a coating of fluorescent light emitting phosphor on the interior surface of the envelope and luminously responsive to the ionized medium,
an induction coil wound in the form of a toroidal helix and placed within the sealed envelope to directly couple with the ionizing medium, said coil for generating a magnetic induction field and positioned so that a substantial portion of its magnetic induction field passes through the ionizable medium, said toroidal coil formed of insulated electrical wire having an ultraviolet reflective surface, and
means for coupling electrical energy at radio frequency to said induction coil.
4. The device as described in claim 3 wherein the number of turns of the toroidal helix is in the range of about 10 to 20.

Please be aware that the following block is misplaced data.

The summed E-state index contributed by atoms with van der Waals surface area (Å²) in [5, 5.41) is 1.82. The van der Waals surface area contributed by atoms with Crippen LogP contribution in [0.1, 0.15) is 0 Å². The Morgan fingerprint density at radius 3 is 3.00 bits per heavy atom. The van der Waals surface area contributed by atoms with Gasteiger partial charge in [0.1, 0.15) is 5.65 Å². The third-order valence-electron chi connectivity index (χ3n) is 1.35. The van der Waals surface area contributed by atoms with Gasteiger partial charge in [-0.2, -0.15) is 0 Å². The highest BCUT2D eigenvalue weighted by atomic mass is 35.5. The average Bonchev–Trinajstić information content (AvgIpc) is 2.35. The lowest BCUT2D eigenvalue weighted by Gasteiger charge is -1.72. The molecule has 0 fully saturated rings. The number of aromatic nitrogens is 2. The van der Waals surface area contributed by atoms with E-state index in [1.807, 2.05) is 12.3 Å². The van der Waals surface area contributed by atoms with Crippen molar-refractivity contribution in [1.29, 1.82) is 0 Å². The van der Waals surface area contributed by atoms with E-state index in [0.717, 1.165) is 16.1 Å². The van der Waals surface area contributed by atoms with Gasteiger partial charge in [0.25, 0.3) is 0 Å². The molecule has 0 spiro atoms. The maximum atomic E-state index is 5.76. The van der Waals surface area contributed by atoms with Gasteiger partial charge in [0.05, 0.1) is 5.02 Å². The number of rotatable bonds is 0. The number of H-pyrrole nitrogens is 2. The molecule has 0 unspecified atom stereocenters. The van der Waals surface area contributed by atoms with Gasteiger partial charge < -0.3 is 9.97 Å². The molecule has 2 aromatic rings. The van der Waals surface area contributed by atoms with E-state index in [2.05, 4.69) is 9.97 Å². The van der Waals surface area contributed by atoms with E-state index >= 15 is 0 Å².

5. The device as described in claim 4, wherein the surfaces of the toroidal coil defined by a plane passing through the toroid axis and parallel therewith forms two similar ellipses, the major axis of each ellipse being in a generally vertical orientation and having a length in the range of about 1 to 11/2 inches, the minor axis of each ellipse being in a generally horizontal orientation and having a length in the range of about 3/8 to 3/4 inch with the distance separating the two ellipses in the range of about 1/8 to 1/4 inch.
6. The device as described in claim 5, wherein the wire is of adequate gauge to be structurally self-supporting and capable of carrying about 1/4 amperes.
7. The device as described in claim 5 wherein the wire size is 22 guage.
8. An improved electrodeless fluorescent lamp of the type having a sealed transparent envelope containing an ionizable medium and internally coated with a light emitting phosphor, luminously responsive to such an ionizable medium for emitting radiant energy when subjected to a radio frequency field wherein the improvement comprises an induction coil wound in the form of a toroidal helix positioned so that at least a portion of the ionizable medium is within the boundaries of the toroid defined by the helical coil.